Productivity, Wages, Distribution of Wealth and Income–Why the Work Week should be MUCH shorter (Part 1)

Posted: August 7, 2015 in Capitalism, Economics, Livin' in the USA
Tags: , ,

by Chaz Bufe, publisher See Sharp Press

American workers work longer hours and get far fewer vacation days than workers in other industrialized countries. The average American work week is 47 hours, with fully half of employed American workers working in excess of 40 hours per week. At the same time, Americans get no paid maternity leave and far fewer paid days off and vacation days than workers in other industrialized nations.  In the U.S., the average number of paid days off/vacation days is only 13. In Austria it’s 38, in Portugal 35, Spain 34, France and Italy 31, and 30 in Belgium, Germany, and New Zealand.

To make all this even more bothersome, productivity in the U.S. has soared decade after decade, averaging over 1.75% annually since 1973, the high point of real wages in the U.S.  Compounded, that equals an 80%+ increase in productivity since 1973, which means that to maintain the same average standard of living we should (figuring a 40-hour work week in 1973) only be working 22 hours per week now, had wages kept pace with productivity increases. They haven’t. Even the rosiest estimates of wage increases in that period peg them at only 10% (New York Times), while Bureau of Labor Statistics figures reported by Pew Research indicate an approximately 9% decrease in wages. Pew also reports that wages for the top 25% of wage earners have increased somce 2000, with the wages of the top 10% rising approximately 10% in the same period (though they haven’t kept up with productivity increases, which averaged 2% per year); at the same time, real wages for the bottom 50% declined.

Where has all of the money gone? Most of it has gone to the top 10% of the population, and especially the top 1%. The higher you go, the greater the increase in wealth.
As of 2010, the top 1% owned 42% of financial (nonhome) wealth, and currently the top .1% own as much as the bottom 90% combined–and almost all of the bottom 90%’s wealth is concentrated toward the top; the bottom 50% of the population own essentially nothing beyond an old car, household goods, and if fortunate a heavily mortgaged home. And this situation has only grown worse in recent decades. In 1983, the top 20% owned 91% of financial wealth and the bottom 80% owned 8.7%. By 2010 that figure was 95.6% for the top 20% and 4.7% for the bottom 80%.  By 2012, Forbes reports that the the top 1%’s financial wealth had increased another percentage point to 43% of the total.

Apologists for the economic status quo often assert that it would make little difference if wealth were equally divided. But that isn’t true. As of 2014, total U.S. wealth was $81.5 trillion and the U.S. population approximately 319 million. That works out to average (not median) per capita wealth of over $250 thousand per person. How many families of four do you know worth more than a million dollars? And would that much wealth make a difference in your standard of living and in how much you’d feel forced to work? I know it would make a big difference in my life.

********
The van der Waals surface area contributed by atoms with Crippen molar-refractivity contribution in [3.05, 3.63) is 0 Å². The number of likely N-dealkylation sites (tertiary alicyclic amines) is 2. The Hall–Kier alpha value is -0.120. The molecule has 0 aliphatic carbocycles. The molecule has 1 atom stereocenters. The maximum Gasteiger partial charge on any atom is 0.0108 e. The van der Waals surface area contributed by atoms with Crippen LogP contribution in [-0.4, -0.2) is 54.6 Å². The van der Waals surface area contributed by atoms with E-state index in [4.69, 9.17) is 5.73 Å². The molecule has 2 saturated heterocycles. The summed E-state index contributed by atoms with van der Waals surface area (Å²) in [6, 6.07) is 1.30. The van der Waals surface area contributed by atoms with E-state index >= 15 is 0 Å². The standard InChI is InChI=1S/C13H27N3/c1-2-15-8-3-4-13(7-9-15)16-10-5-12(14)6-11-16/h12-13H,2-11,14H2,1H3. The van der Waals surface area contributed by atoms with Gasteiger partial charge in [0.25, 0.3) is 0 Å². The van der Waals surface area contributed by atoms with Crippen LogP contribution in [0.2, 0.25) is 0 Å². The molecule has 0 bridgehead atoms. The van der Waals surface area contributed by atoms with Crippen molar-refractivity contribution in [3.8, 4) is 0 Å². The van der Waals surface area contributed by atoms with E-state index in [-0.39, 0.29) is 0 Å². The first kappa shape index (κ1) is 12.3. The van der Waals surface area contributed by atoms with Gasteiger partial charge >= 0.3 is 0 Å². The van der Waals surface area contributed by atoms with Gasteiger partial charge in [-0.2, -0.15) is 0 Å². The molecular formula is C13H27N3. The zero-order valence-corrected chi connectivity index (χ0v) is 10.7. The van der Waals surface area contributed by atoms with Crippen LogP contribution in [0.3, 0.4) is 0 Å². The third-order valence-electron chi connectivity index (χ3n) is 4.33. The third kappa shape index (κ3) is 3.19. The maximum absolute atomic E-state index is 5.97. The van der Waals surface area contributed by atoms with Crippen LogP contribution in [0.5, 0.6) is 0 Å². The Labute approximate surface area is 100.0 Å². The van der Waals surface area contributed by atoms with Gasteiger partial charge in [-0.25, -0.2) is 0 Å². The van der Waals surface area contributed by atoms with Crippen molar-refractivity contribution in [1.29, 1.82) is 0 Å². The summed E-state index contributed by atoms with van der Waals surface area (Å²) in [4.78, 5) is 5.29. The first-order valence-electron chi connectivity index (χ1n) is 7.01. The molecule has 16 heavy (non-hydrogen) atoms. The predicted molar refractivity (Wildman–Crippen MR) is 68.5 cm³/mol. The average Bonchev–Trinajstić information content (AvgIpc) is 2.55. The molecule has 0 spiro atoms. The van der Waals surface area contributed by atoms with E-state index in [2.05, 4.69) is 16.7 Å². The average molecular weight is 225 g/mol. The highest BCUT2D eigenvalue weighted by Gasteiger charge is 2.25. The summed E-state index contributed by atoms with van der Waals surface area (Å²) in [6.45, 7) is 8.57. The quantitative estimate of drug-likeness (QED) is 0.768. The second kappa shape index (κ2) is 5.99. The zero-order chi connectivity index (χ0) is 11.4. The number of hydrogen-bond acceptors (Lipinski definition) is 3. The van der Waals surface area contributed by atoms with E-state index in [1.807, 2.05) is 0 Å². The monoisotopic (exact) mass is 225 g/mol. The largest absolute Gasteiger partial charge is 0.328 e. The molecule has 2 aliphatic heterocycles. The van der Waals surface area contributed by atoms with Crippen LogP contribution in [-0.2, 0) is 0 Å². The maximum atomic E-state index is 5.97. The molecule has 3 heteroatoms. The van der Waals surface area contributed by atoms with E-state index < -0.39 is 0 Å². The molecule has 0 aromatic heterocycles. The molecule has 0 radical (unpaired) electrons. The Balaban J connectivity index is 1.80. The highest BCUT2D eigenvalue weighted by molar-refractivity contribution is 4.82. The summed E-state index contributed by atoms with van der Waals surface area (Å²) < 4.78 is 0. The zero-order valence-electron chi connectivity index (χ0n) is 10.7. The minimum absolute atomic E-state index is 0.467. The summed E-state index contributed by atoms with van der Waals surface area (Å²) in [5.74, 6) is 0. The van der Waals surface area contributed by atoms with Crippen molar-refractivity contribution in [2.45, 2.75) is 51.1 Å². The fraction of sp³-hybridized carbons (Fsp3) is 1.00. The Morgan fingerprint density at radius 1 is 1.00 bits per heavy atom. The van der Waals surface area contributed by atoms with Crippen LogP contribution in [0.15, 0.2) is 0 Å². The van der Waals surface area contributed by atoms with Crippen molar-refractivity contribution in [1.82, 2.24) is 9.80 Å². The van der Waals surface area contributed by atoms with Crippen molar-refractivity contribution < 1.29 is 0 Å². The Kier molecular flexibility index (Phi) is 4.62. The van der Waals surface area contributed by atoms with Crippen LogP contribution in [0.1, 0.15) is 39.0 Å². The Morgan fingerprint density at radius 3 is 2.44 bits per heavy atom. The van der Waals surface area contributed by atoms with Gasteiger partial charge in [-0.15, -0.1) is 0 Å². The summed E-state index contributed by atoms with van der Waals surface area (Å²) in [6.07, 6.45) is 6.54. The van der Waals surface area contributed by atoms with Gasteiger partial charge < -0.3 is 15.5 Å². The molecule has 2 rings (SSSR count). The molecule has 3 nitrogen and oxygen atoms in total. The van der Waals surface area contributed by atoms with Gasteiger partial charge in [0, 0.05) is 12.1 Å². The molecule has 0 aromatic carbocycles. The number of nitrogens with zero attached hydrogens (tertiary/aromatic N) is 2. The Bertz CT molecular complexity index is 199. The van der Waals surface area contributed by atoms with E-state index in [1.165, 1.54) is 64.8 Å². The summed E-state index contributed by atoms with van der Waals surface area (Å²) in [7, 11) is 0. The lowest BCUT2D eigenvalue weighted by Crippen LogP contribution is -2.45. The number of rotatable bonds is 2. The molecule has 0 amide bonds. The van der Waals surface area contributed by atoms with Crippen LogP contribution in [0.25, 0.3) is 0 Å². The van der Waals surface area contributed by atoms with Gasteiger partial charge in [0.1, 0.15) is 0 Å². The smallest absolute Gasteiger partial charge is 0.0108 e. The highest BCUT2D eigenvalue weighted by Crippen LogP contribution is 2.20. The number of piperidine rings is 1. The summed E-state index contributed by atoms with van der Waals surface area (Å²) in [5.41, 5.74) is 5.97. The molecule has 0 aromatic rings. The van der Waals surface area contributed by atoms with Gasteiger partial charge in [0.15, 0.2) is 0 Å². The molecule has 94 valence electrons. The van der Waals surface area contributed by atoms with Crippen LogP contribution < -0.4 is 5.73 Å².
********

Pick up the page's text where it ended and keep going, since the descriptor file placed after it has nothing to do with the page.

In terms of income, there’s also a large disparity between the top income brackets and everyone else–not as wide as the wealth chasm, but still large. Fortune reports that from the late ’70s through 2012 the percentage of income received by the top 1% more than doubled, from under 10% to over 20%; and in 2012 the top 10% received more than 50% of all income in the U.S., with most of  the bottom 90%’s income concentrated toward the top. To aggravate matters, between 2000 and 2011, median income in the U.S.  dropped a staggering 12.4%.

In 2014, the U.S.  GDP was $17.7 trillion. That equals production of over $46,000 in goods and services per person. That works out to $185,000 for a family of four. How many families of four do you know with anywhere near that much income?

Clearly, most of what we produce is not going into our pockets. We’re being worked to death for the benefit of the top 1%.

* * *

(It gets worse. We haven’t even touched on the massive waste in the U.S. economy, nor the grossly unfair taxation system here. We’ll cover those matters tomorrow, and will also estimate how many hours we should be working to maintain our average standard of living.)

 

 

 

 

 

Comments
  1. […] Part I, we saw that the distribution of income and, especially, wealth in the U.S. is extremely […]

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  2. […] Productivity, Wages, Distribution of Wealth and Income–Why the Work Week should be MUCH shorter (Pa… […]

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  3. […] Part I (distribution of wealth and income), we saw that the distribution of income and, especially, […]

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  4. […] Why the Work Week Should Be Much Shorter (Part I) […]

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  5. […] Why the Work Week Should Be Much Shorter (Part I–productivity, wages, the distribution of weal… […]

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